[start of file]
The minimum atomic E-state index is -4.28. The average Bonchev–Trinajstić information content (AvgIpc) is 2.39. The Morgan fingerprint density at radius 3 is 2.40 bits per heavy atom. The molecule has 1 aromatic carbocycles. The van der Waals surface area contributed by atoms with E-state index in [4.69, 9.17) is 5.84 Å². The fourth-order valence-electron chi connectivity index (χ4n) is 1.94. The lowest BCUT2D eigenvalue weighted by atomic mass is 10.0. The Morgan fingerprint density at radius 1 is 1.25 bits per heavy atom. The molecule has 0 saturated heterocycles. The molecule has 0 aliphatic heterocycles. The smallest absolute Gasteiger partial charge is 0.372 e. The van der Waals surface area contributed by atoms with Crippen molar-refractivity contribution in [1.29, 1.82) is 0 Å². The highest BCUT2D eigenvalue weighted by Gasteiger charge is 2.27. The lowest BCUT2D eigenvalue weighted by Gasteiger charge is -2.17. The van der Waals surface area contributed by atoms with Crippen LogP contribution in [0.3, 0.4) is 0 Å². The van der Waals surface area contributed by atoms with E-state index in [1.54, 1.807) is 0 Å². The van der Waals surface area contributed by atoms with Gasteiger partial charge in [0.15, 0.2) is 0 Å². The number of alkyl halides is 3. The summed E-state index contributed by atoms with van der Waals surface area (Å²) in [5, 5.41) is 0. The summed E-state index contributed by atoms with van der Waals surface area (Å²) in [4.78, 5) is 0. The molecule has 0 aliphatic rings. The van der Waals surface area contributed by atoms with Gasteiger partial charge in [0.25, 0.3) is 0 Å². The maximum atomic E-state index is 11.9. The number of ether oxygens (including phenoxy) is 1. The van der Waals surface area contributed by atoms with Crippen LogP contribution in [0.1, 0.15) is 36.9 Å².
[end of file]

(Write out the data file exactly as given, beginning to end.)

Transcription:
The minimum atomic E-state index is -4.28. The average Bonchev–Trinajstić information content (AvgIpc) is 2.39. The Morgan fingerprint density at radius 3 is 2.40 bits per heavy atom. The molecule has 1 aromatic carbocycles. The van der Waals surface area contributed by atoms with E-state index in [4.69, 9.17) is 5.84 Å². The fourth-order valence-electron chi connectivity index (χ4n) is 1.94. The lowest BCUT2D eigenvalue weighted by atomic mass is 10.0. The Morgan fingerprint density at radius 1 is 1.25 bits per heavy atom. The molecule has 0 saturated heterocycles. The molecule has 0 aliphatic heterocycles. The smallest absolute Gasteiger partial charge is 0.372 e. The van der Waals surface area contributed by atoms with Crippen molar-refractivity contribution in [1.29, 1.82) is 0 Å². The highest BCUT2D eigenvalue weighted by Gasteiger charge is 2.27. The lowest BCUT2D eigenvalue weighted by Gasteiger charge is -2.17. The van der Waals surface area contributed by atoms with Crippen LogP contribution in [0.3, 0.4) is 0 Å². The van der Waals surface area contributed by atoms with E-state index in [1.54, 1.807) is 0 Å². The van der Waals surface area contributed by atoms with Gasteiger partial charge in [0.15, 0.2) is 0 Å². The number of alkyl halides is 3. The summed E-state index contributed by atoms with van der Waals surface area (Å²) in [5, 5.41) is 0. The summed E-state index contributed by atoms with van der Waals surface area (Å²) in [4.78, 5) is 0. The molecule has 0 aliphatic rings. The van der Waals surface area contributed by atoms with Gasteiger partial charge in [0.25, 0.3) is 0 Å². The maximum atomic E-state index is 11.9. The number of ether oxygens (including phenoxy) is 1. The van der Waals surface area contributed by atoms with Crippen LogP contribution in [0.1, 0.15) is 36.9 Å².